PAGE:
Steven Chase, writing in the Globe and Mail, reports that “The Canadian government is defending itself against accusations from U.S. President Donald Trump that Canada is falling short on defence spending, saying there are big military expenditure increases planned in future years and that this country always contributes to NATO deployments … [and] … This rejoinder from Canada comes as Prime Minister Justin Trudeau heads to the Baltic country of Latvia to showcase a Canadian military deployment aimed at deterring Russian aggression.“
This bit of bait and switch is unlikely to fool anyone, even President Trump, because as one military analyst says “Canada is dodging, rather than answering justified criticism by changing the subject to deployments from funding levels.” Prime Minister Trudeau will preface NATO’s major heads of government summit next week, on 11 and 12 July, with a two day trip to Latvia to visit Canadian Armed Forces personnel who are based there to warn off the Russians. It’s an important task, let there be no doubt about that, but it (450 soldiers forming part of one 1,000+ strong battle group which is, in turn, part of a larger NATO force in the Baltic states and Poland) is hardly in the same category as our chronic, since Pierre Trudeau tried to abandon NATO entirely in 1969, underfunding of our military sand our reluctance to contribute a full and fair share to Western security.
Mr Chase goes on to report that “A spokesman for Defence Minister Harjit Sajjan defended Canada’s military commitment in the face of this latest criticism from the Trump administration, noting that the Trudeau government has promised to boost spending … [but] … Charles Davies, a research fellow at the Conference of Defence Associations Institute, said that even with new budgetary commitments made in recent years, Canada is still not on track to hit the 2 per cent defence-spending target.” Mr Davies is then quoted as saying that ““The Canadian government obviously sees itself being on the wrong side of this discussion … [because] … it refuses to engage in a direct conversation about the issue … [instead] … it continues to play bait-and-switch, trying to divert attention towards the entirely different subject of the politics around the commitment of forces to NATO operations. This is an intellectually dishonest response to valid criticism.”“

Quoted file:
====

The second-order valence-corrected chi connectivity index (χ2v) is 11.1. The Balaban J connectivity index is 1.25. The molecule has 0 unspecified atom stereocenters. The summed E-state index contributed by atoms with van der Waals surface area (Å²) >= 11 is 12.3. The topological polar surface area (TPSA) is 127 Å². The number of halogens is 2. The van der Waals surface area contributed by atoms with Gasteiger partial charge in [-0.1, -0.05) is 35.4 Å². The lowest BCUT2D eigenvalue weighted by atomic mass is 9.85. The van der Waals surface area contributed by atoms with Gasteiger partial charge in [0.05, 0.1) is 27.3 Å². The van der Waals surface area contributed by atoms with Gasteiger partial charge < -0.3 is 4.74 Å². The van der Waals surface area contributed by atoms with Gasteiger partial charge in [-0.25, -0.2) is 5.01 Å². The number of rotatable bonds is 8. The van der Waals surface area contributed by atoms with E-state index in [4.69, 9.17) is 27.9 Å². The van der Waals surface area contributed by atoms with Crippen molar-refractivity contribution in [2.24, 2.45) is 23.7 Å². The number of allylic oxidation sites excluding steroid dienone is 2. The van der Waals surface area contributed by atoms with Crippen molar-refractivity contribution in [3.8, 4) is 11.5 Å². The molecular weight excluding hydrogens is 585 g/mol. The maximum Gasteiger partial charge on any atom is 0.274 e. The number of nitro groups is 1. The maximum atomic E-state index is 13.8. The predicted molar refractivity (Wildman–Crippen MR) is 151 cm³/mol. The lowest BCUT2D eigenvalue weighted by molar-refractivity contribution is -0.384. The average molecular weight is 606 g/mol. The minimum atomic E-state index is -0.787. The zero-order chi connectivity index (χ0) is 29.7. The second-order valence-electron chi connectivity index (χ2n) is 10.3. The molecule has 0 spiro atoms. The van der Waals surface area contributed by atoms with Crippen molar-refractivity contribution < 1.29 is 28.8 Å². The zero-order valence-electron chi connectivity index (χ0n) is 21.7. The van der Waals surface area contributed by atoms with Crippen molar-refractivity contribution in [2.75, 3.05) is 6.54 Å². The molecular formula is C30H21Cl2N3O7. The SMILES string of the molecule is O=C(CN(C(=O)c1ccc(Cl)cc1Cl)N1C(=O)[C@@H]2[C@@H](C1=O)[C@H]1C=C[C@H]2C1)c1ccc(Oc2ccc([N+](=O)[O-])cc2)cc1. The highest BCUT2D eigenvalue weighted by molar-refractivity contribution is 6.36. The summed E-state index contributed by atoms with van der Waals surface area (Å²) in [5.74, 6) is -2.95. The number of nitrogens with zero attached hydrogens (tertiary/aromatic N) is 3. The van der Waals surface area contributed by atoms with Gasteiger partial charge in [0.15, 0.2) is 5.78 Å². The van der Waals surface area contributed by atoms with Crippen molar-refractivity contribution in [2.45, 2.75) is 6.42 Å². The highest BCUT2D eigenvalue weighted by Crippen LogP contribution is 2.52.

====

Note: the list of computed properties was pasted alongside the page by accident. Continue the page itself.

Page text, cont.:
There’s nothing new in this, of course, it’s been going on since Pierre Trudeau came to power in 1968. He appears to have disliked the Canadian military ~ there were rumours (that’s all they were as far as I know) that he intensely disliked the Britishness of the Canadian military ~ and the whole idea of military force. It appeared to me that he, honestly, thought that the whole Cold War was a dangerous mistake because where others, say Churchill and Eisenhower, saw Soviet aggression he saw the expansion of a sort of post-national state, which he, sincerely, believed to be a solution to the nationalism ~ which he thought had caused the great wars of the 20th century. I never doubted the sincerity of Prime Minister Pierre Trudeau’s peace initiative in the i970s but I did (and still do) doubt its logic. Pierre Trudeau shifted spending away from defence and towards social programmes, something Canadians very much liked.
… defence spending was, already falling under both Diefenbaker and Pearson, after the Korean War ended and the Cold War settled into a stalemate under the doctrine of Mutual Assured Destruction (MAD), but it was at just over 4% of GDP in 1960. When Trudeau took over it fell to below 2%. It rose again, slightly, at the end of the Trudeau years under intense pressure from allies, and remained steady under Prime Minister Mulroney before falling, again, under Pierre Trudeau’s acolyte Prime Minister Jean Chrétien.